Wootton is lucky in having several people who are the best in their field, but it is fair to say that Paul Oliver is unique in being a world authority on both the Blues and vernacular architecture. Having spoken last year on music from the Deep South, Paul gave a magisterial talk on May 7th about different styles of dwelling around the world.
In the course of a fascinating 80 minutes, Paul illustrated his theme with just some of the 30,000 slides that he himself has taken of dwellings - ranging from semi-detached houses in England to homes in Africa made from mud-bricks and shelters on stilts above lakes.
Of course, certain designs of dwellings in the Third World have been in existence far longer than in the West and it should be no surprise that their lay-out is just as carefully worked out as their equivalent in Europe. Sticks are laid on the ground to show the building's foot- print and the design is carefully conceived, for example, to reduce searing heat and keep out marauding wild animals.
Paul also explored the designs of dwellings made from dried animal faeces which - he pointed out - are perfectlly odour-free once the material has dried out. And such houses are not built in isolation, but often form extened villages covering a large area. sometimes on hill- sides.
Such is the range of style of dwellings around the world that it seemed entirely understandable that Paul's magnum opus - the Encyclopaedia of Vernacular Architecture of the World - took ten years to compile, editing the work of 80 researchers in 130 countries into three volumes, consisting of two million words. It was compiled whilst Paul was Associate Head of the School of Architecture at Oxford Brookes University, as well as holding several professorships around the world.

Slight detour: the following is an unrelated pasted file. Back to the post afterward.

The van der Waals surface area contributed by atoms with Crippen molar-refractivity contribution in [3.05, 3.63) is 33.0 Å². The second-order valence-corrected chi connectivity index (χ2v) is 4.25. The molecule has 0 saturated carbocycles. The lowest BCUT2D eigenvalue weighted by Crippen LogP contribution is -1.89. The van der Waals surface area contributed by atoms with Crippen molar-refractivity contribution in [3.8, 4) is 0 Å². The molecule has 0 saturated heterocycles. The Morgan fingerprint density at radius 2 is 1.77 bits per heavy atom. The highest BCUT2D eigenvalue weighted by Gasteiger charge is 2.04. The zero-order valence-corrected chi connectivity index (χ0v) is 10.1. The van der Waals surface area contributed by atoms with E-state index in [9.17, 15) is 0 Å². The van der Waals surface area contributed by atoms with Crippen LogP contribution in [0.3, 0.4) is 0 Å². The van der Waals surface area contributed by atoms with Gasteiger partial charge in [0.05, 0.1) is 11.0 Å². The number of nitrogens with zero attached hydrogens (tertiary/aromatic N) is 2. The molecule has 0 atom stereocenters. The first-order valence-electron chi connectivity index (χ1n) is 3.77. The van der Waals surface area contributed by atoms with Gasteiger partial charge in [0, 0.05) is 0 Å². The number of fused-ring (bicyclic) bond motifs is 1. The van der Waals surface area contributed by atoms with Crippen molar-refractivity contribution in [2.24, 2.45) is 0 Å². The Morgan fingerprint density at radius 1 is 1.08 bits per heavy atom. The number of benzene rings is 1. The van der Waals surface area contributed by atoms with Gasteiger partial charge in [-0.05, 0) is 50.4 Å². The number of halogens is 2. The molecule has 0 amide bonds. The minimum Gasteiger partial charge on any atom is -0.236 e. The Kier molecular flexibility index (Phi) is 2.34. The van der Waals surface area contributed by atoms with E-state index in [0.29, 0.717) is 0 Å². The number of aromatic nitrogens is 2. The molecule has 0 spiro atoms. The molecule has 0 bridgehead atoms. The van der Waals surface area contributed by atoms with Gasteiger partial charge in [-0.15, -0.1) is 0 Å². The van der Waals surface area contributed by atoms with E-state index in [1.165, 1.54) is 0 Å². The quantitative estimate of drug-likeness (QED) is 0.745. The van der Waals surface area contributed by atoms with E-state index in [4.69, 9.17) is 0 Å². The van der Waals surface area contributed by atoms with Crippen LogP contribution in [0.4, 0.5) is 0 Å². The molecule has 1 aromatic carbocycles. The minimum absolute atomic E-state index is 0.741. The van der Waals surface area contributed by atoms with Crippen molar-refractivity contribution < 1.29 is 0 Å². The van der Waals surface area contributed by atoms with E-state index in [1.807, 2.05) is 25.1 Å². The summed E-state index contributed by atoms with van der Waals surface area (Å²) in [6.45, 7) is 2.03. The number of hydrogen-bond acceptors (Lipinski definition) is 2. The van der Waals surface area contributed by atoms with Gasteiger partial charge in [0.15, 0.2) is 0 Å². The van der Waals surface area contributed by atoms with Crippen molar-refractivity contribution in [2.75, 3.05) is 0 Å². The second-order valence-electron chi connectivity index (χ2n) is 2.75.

As a work of reference, this encyclopaedia will never be surpassed and everybody must have been grateful to have been in the company of a master of his discipline for the evening. Proceeds totalled £333, giving a total raised after seventeen talks of £9,383.
About a year ago, we heard Paul, a world authority on the Blues, and now we have listened to him again - this time, as a world authority on vernacular architecture. In each case, he gave us the same enthusiasm and the same very interesting and informative detail. I was pleased to hear that what my parents disparagingly called “30’s semis”, originated earlier in the century. Mud, sand, home-made bricks are all useful for building a suitable home, and in most cases, due care is taken to provide as much space as possible for the family. In many countries, the whole family shares the work of building the home and, thankfully, we don’t do that here. Another great evening and lots of amazing facts to take away and think about - Ilivina King, Oxford
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